Staying Healthy Beyond Middle Age

My aunt always said “getting old ain’t for sissies!”.  She had a point.  By age 60, the average person has lost 30% of their muscle mass and chronic disease rates swell in middle age

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Aging

My aunt always said “getting old ain’t for sissies!”.  She had a point.  By age 60, the average person has lost 30% of their muscle mass and chronic disease rates swell in middle age (after age 40):

  • Diabetes is the fastest growing disease in America
    • At the turn of the century, only 1% of the population contracted Type 2 Diabetes
    • Currently, 1 in 3 people will contract Type 2 Diabetes
  • Cancer rates continue to escalate
    • Estimated new cases in 2018 1,735,350
    • Cancer is one of the leading causes of death
    • Your risk of developing cancer is as high as 40%
  • Heart disease – the leading cause of death in America
    • 25% of all deaths in the United States are due to heart disease
  • Obesity
    • In California alone, 41% of students are overweight
    • 40% of American adults are considered obese
    • Obesity related health conditions include: diabetes, hypertension and heart disease, some cancers and physical inactivity

There are several factors common to chronic diseases, but the one that really stands out is stress.

Stress is fairly complex and includes physical, emotional/mental and environmental factors.  Perhaps the biggest contributor to stress today is diet.  When I was a child, our farm lands were healthy and our farmed foods were full of nutrition.  Not so much anymore.  When I was a child, we ate a whole food diet that was not genetically modified.  Not so much anymore.  Neither is it so easy these days to control your diet, especially if you eat out, even if you eat an organic whole food diet.

So, what’s the answer?  There is no easy answer today.  Control your weight, control your exposure to chemicals, control your body’s pH balance, control your diet – these will all contribute to your overall health, but won’t necessarily ensure that you won’t develop some sort of chronic disease.  Adding in appropriate exercise will further increase your health – but what’s appropriate?  That is a subject for another article!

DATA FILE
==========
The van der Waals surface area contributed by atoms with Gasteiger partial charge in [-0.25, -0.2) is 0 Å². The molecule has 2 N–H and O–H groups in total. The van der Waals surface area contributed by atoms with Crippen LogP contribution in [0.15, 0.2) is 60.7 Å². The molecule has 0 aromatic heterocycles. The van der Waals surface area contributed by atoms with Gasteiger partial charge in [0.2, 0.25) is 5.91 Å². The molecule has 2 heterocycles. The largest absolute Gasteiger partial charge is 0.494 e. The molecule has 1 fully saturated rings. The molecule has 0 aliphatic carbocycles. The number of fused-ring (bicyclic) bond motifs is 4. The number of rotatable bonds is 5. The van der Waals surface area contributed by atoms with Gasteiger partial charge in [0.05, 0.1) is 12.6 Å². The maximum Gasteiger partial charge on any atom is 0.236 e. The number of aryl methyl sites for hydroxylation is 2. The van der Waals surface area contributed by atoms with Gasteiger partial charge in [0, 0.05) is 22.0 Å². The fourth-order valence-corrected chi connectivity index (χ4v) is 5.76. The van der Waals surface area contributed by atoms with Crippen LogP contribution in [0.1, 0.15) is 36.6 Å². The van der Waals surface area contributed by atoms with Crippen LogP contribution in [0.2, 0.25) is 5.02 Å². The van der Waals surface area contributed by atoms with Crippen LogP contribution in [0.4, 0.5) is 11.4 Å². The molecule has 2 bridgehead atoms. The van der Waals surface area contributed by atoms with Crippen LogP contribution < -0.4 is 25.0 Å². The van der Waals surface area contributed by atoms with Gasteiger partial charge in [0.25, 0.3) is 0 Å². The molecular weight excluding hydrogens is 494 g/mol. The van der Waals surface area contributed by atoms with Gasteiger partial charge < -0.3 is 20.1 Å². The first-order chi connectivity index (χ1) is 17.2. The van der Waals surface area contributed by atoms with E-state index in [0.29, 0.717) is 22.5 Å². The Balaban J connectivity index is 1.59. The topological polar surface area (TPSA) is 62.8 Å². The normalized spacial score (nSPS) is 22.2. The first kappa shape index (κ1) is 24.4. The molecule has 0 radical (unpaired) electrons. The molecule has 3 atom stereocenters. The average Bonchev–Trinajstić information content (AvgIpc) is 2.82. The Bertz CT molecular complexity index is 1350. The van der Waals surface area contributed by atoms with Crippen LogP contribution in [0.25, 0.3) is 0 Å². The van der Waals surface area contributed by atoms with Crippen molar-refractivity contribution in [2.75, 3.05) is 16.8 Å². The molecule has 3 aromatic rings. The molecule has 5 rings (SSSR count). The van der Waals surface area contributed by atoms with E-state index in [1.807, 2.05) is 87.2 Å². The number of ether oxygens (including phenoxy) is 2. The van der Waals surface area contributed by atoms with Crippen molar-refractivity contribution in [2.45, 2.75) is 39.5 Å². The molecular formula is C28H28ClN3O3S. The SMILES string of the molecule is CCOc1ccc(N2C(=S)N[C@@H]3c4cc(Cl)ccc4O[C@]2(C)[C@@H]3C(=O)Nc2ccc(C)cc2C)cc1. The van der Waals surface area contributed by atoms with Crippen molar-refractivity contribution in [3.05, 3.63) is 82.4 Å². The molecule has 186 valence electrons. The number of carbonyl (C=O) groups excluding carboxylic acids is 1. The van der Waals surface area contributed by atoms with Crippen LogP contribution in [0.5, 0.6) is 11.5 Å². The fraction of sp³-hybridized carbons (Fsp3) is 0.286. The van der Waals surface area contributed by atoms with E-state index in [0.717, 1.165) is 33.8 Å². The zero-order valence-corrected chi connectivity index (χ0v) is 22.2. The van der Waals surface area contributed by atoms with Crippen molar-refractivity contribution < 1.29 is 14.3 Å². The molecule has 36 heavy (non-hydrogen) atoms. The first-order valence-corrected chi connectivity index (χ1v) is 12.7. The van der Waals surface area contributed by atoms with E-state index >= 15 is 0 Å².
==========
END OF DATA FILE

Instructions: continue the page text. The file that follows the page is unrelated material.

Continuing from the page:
But, the most important thing you can do is control your stress.  Add meditation, a Yoga, Tai Chi, or Qi Gong practice to your daily routine.  These will do more for you than pre-packaged “healthy” juices or smoothies.  Or, increase the frequency of your massage sessions.

One of the really nasty side effects of stress is that it accumulates in the body, tightening your muscles, reducing your immunity, raising your blood pressure, reducing your pain tolerance, interfering with your body’s ability to properly process what you eat, and disrupting your sleep.  This kind of stress accumulation doesn’t go away on it’s own.

The good news is that massage not only feels good, it’s good for you!  Just a few benefits of receiving regular massage range from reducing blood pressure and chronic pain to improved muscle tone and posture, improved skin tone, reduced anxiety, better recovery time, and improved sleep quality.  Massage should be a part of every person’s routine health maintenance plan.  

Author: janetlawlor

I'm a Board Certified Bodywork Therapist, Myoskeletal Alignment Therapist, Certified Posture and Pain Specialist, Certified Medical Massage Therapist, Certified Yoga Instructor and Certified in Functional & Correction Exercise. I've been dubbed the "Body Whisperer" for my uncanny ability to discover the root causes of pain and dysfunction.

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